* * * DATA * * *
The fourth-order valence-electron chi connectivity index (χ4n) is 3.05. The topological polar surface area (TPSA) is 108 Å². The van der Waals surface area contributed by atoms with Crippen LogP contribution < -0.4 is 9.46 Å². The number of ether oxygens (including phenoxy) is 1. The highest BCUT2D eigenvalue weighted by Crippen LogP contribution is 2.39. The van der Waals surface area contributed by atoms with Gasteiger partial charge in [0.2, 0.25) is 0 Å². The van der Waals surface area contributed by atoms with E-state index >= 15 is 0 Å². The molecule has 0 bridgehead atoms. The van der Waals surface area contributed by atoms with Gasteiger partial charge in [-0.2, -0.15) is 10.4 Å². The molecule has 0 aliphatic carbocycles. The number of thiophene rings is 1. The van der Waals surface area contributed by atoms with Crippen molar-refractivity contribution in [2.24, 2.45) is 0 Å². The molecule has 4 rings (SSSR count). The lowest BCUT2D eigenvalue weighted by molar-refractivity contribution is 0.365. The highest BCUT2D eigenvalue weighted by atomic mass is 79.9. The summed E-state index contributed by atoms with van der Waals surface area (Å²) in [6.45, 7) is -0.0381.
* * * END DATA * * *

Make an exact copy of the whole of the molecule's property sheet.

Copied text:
The fourth-order valence-electron chi connectivity index (χ4n) is 3.05. The topological polar surface area (TPSA) is 108 Å². The van der Waals surface area contributed by atoms with Crippen LogP contribution < -0.4 is 9.46 Å². The number of ether oxygens (including phenoxy) is 1. The highest BCUT2D eigenvalue weighted by Crippen LogP contribution is 2.39. The van der Waals surface area contributed by atoms with Gasteiger partial charge in [0.2, 0.25) is 0 Å². The van der Waals surface area contributed by atoms with E-state index >= 15 is 0 Å². The molecule has 0 bridgehead atoms. The van der Waals surface area contributed by atoms with Gasteiger partial charge in [-0.2, -0.15) is 10.4 Å². The molecule has 0 aliphatic carbocycles. The number of thiophene rings is 1. The van der Waals surface area contributed by atoms with Crippen molar-refractivity contribution in [2.24, 2.45) is 0 Å². The molecule has 4 rings (SSSR count). The lowest BCUT2D eigenvalue weighted by molar-refractivity contribution is 0.365. The highest BCUT2D eigenvalue weighted by atomic mass is 79.9. The summed E-state index contributed by atoms with van der Waals surface area (Å²) in [6.45, 7) is -0.0381.